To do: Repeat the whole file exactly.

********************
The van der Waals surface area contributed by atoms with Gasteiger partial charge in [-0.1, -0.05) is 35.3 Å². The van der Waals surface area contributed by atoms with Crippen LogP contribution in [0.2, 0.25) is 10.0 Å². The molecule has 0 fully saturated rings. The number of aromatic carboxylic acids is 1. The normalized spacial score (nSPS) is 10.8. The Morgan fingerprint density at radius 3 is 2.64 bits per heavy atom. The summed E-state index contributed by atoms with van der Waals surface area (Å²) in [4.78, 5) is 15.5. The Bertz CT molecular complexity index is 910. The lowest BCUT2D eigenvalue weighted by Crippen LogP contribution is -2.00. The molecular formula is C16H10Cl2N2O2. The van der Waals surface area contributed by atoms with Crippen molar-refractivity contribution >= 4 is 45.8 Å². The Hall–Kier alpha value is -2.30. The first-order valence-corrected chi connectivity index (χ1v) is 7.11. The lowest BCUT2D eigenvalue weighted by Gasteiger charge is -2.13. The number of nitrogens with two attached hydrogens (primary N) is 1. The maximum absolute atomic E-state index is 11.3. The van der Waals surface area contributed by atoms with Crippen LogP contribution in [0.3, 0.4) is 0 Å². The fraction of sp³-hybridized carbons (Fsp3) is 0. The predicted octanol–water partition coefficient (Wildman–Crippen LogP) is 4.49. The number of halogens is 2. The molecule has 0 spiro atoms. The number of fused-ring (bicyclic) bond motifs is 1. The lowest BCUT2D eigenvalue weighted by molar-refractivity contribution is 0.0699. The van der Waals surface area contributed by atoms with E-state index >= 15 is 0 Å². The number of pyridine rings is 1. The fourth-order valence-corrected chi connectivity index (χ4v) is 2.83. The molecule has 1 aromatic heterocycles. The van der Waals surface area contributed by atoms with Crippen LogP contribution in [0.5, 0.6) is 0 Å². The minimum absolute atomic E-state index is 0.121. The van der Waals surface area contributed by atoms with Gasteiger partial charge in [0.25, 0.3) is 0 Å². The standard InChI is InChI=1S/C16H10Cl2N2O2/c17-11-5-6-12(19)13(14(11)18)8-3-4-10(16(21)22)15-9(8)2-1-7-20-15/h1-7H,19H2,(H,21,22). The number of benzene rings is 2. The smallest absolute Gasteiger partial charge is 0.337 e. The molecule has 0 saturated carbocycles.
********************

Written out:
The van der Waals surface area contributed by atoms with Gasteiger partial charge in [-0.1, -0.05) is 35.3 Å². The van der Waals surface area contributed by atoms with Crippen LogP contribution in [0.2, 0.25) is 10.0 Å². The molecule has 0 fully saturated rings. The number of aromatic carboxylic acids is 1. The normalized spacial score (nSPS) is 10.8. The Morgan fingerprint density at radius 3 is 2.64 bits per heavy atom. The summed E-state index contributed by atoms with van der Waals surface area (Å²) in [4.78, 5) is 15.5. The Bertz CT molecular complexity index is 910. The lowest BCUT2D eigenvalue weighted by Crippen LogP contribution is -2.00. The molecular formula is C16H10Cl2N2O2. The van der Waals surface area contributed by atoms with Crippen molar-refractivity contribution >= 4 is 45.8 Å². The Hall–Kier alpha value is -2.30. The first-order valence-corrected chi connectivity index (χ1v) is 7.11. The lowest BCUT2D eigenvalue weighted by Gasteiger charge is -2.13. The number of nitrogens with two attached hydrogens (primary N) is 1. The maximum absolute atomic E-state index is 11.3. The van der Waals surface area contributed by atoms with Crippen LogP contribution in [0.3, 0.4) is 0 Å². The fraction of sp³-hybridized carbons (Fsp3) is 0. The predicted octanol–water partition coefficient (Wildman–Crippen LogP) is 4.49. The number of halogens is 2. The molecule has 0 spiro atoms. The number of fused-ring (bicyclic) bond motifs is 1. The lowest BCUT2D eigenvalue weighted by molar-refractivity contribution is 0.0699. The van der Waals surface area contributed by atoms with E-state index >= 15 is 0 Å². The number of pyridine rings is 1. The fourth-order valence-corrected chi connectivity index (χ4v) is 2.83. The molecule has 1 aromatic heterocycles. The van der Waals surface area contributed by atoms with Crippen LogP contribution in [0.5, 0.6) is 0 Å². The minimum absolute atomic E-state index is 0.121. The van der Waals surface area contributed by atoms with Gasteiger partial charge in [0.25, 0.3) is 0 Å². The standard InChI is InChI=1S/C16H10Cl2N2O2/c17-11-5-6-12(19)13(14(11)18)8-3-4-10(16(21)22)15-9(8)2-1-7-20-15/h1-7H,19H2,(H,21,22). The number of benzene rings is 2. The smallest absolute Gasteiger partial charge is 0.337 e. The molecule has 0 saturated carbocycles.